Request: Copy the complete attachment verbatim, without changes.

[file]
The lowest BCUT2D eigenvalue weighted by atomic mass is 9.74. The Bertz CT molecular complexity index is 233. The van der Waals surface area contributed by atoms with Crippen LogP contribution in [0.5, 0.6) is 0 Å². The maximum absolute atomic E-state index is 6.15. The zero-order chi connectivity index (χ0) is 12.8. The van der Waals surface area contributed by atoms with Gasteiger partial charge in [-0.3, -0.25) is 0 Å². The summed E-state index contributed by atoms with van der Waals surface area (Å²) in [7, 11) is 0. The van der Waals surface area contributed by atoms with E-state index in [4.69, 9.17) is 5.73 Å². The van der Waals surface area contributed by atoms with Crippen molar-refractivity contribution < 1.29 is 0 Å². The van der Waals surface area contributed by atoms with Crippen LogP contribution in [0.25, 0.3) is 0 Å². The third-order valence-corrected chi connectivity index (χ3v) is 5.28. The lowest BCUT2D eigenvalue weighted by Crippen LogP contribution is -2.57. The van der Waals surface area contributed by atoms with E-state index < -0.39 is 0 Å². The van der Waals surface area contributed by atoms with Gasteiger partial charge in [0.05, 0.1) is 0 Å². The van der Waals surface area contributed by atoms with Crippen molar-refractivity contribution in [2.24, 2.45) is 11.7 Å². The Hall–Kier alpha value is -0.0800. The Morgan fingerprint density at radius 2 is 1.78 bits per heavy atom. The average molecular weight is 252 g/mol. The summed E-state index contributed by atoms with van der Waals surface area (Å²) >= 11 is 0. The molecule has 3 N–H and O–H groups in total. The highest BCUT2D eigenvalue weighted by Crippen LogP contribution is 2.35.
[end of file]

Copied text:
The lowest BCUT2D eigenvalue weighted by atomic mass is 9.74. The Bertz CT molecular complexity index is 233. The van der Waals surface area contributed by atoms with Crippen LogP contribution in [0.5, 0.6) is 0 Å². The maximum absolute atomic E-state index is 6.15. The zero-order chi connectivity index (χ0) is 12.8. The van der Waals surface area contributed by atoms with Gasteiger partial charge in [-0.3, -0.25) is 0 Å². The summed E-state index contributed by atoms with van der Waals surface area (Å²) in [7, 11) is 0. The van der Waals surface area contributed by atoms with E-state index in [4.69, 9.17) is 5.73 Å². The van der Waals surface area contributed by atoms with Crippen molar-refractivity contribution < 1.29 is 0 Å². The van der Waals surface area contributed by atoms with Crippen LogP contribution in [0.25, 0.3) is 0 Å². The third-order valence-corrected chi connectivity index (χ3v) is 5.28. The lowest BCUT2D eigenvalue weighted by Crippen LogP contribution is -2.57. The van der Waals surface area contributed by atoms with E-state index < -0.39 is 0 Å². The van der Waals surface area contributed by atoms with Gasteiger partial charge in [0.05, 0.1) is 0 Å². The van der Waals surface area contributed by atoms with Crippen molar-refractivity contribution in [2.24, 2.45) is 11.7 Å². The Hall–Kier alpha value is -0.0800. The Morgan fingerprint density at radius 2 is 1.78 bits per heavy atom. The average molecular weight is 252 g/mol. The summed E-state index contributed by atoms with van der Waals surface area (Å²) >= 11 is 0. The molecule has 3 N–H and O–H groups in total. The highest BCUT2D eigenvalue weighted by Crippen LogP contribution is 2.35.